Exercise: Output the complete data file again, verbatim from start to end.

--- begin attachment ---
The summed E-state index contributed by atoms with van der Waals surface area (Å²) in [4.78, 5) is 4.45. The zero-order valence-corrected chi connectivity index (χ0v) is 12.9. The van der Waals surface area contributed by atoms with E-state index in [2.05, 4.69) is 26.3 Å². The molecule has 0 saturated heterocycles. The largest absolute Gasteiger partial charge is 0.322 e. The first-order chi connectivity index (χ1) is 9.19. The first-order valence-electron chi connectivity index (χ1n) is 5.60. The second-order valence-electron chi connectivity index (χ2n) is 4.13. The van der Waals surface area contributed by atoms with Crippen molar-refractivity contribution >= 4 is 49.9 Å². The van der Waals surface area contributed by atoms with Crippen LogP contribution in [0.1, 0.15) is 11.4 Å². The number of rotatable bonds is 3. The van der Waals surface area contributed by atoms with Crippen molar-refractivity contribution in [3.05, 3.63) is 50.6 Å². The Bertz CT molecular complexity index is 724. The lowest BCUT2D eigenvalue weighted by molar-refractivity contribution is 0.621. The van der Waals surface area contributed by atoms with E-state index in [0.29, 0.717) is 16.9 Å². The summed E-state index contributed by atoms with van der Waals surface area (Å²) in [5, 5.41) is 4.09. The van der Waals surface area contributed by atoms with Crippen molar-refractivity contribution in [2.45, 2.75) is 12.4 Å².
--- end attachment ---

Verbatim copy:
The summed E-state index contributed by atoms with van der Waals surface area (Å²) in [4.78, 5) is 4.45. The zero-order valence-corrected chi connectivity index (χ0v) is 12.9. The van der Waals surface area contributed by atoms with E-state index in [2.05, 4.69) is 26.3 Å². The molecule has 0 saturated heterocycles. The largest absolute Gasteiger partial charge is 0.322 e. The first-order chi connectivity index (χ1) is 9.19. The first-order valence-electron chi connectivity index (χ1n) is 5.60. The second-order valence-electron chi connectivity index (χ2n) is 4.13. The van der Waals surface area contributed by atoms with Crippen molar-refractivity contribution >= 4 is 49.9 Å². The van der Waals surface area contributed by atoms with Crippen LogP contribution in [0.1, 0.15) is 11.4 Å². The number of rotatable bonds is 3. The van der Waals surface area contributed by atoms with Crippen molar-refractivity contribution in [3.05, 3.63) is 50.6 Å². The Bertz CT molecular complexity index is 724. The lowest BCUT2D eigenvalue weighted by molar-refractivity contribution is 0.621. The van der Waals surface area contributed by atoms with E-state index in [0.29, 0.717) is 16.9 Å². The summed E-state index contributed by atoms with van der Waals surface area (Å²) in [5, 5.41) is 4.09. The van der Waals surface area contributed by atoms with Crippen molar-refractivity contribution in [2.45, 2.75) is 12.4 Å².